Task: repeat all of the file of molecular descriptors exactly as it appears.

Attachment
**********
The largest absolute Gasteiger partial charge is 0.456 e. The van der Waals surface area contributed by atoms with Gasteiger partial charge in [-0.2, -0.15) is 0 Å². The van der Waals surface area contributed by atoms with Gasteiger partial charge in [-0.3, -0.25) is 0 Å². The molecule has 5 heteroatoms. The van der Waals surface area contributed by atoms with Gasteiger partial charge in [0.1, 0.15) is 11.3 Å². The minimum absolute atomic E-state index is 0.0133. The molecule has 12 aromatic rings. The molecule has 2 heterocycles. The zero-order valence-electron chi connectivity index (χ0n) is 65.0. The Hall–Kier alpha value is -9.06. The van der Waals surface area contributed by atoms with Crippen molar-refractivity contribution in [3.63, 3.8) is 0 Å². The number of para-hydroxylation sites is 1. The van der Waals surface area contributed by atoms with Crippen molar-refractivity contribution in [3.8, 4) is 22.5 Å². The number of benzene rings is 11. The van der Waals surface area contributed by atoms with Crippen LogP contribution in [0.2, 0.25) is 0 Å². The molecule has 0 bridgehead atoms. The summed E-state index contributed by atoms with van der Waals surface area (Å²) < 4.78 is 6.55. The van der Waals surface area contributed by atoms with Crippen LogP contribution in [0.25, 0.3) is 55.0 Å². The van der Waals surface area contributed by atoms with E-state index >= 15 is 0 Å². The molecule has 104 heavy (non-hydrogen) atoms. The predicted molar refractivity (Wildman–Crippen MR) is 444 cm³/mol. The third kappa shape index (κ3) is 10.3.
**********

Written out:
The largest absolute Gasteiger partial charge is 0.456 e. The van der Waals surface area contributed by atoms with Gasteiger partial charge in [-0.2, -0.15) is 0 Å². The van der Waals surface area contributed by atoms with Gasteiger partial charge in [-0.3, -0.25) is 0 Å². The molecule has 5 heteroatoms. The van der Waals surface area contributed by atoms with Gasteiger partial charge in [0.1, 0.15) is 11.3 Å². The minimum absolute atomic E-state index is 0.0133. The molecule has 12 aromatic rings. The molecule has 2 heterocycles. The zero-order valence-electron chi connectivity index (χ0n) is 65.0. The Hall–Kier alpha value is -9.06. The van der Waals surface area contributed by atoms with Crippen molar-refractivity contribution in [3.63, 3.8) is 0 Å². The number of para-hydroxylation sites is 1. The van der Waals surface area contributed by atoms with Crippen molar-refractivity contribution in [3.8, 4) is 22.5 Å². The number of benzene rings is 11. The van der Waals surface area contributed by atoms with Crippen LogP contribution in [0.2, 0.25) is 0 Å². The molecule has 0 bridgehead atoms. The summed E-state index contributed by atoms with van der Waals surface area (Å²) < 4.78 is 6.55. The van der Waals surface area contributed by atoms with Crippen LogP contribution in [0.25, 0.3) is 55.0 Å². The van der Waals surface area contributed by atoms with E-state index >= 15 is 0 Å². The molecule has 104 heavy (non-hydrogen) atoms. The predicted molar refractivity (Wildman–Crippen MR) is 444 cm³/mol. The third kappa shape index (κ3) is 10.3.